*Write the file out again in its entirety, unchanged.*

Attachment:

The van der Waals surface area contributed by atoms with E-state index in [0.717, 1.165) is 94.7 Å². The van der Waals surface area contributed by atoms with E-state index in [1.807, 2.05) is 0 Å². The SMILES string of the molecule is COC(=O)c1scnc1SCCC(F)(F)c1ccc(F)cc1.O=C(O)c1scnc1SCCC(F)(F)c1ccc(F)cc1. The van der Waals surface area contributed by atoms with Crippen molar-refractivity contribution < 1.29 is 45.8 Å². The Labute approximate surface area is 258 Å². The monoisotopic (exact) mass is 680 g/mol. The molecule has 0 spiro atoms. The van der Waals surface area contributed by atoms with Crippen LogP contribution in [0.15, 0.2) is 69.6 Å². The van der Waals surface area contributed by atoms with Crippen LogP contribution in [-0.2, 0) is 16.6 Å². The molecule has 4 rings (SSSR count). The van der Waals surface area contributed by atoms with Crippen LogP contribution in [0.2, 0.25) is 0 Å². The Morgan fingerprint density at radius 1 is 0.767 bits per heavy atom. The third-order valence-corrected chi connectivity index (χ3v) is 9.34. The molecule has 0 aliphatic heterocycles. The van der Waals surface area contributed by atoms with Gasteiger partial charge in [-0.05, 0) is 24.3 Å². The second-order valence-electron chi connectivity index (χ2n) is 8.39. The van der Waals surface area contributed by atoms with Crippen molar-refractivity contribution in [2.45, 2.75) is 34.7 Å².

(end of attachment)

The van der Waals surface area contributed by atoms with E-state index in [0.717, 1.165) is 94.7 Å². The van der Waals surface area contributed by atoms with E-state index in [1.807, 2.05) is 0 Å². The SMILES string of the molecule is COC(=O)c1scnc1SCCC(F)(F)c1ccc(F)cc1.O=C(O)c1scnc1SCCC(F)(F)c1ccc(F)cc1. The van der Waals surface area contributed by atoms with Crippen molar-refractivity contribution < 1.29 is 45.8 Å². The Labute approximate surface area is 258 Å². The monoisotopic (exact) mass is 680 g/mol. The molecule has 0 spiro atoms. The van der Waals surface area contributed by atoms with Crippen LogP contribution in [0.15, 0.2) is 69.6 Å². The van der Waals surface area contributed by atoms with Crippen LogP contribution in [-0.2, 0) is 16.6 Å². The molecule has 4 rings (SSSR count). The van der Waals surface area contributed by atoms with Crippen LogP contribution in [0.2, 0.25) is 0 Å². The Morgan fingerprint density at radius 1 is 0.767 bits per heavy atom. The third-order valence-corrected chi connectivity index (χ3v) is 9.34. The molecule has 0 aliphatic heterocycles. The van der Waals surface area contributed by atoms with Gasteiger partial charge in [-0.05, 0) is 24.3 Å². The second-order valence-electron chi connectivity index (χ2n) is 8.39. The van der Waals surface area contributed by atoms with Crippen molar-refractivity contribution in [2.45, 2.75) is 34.7 Å².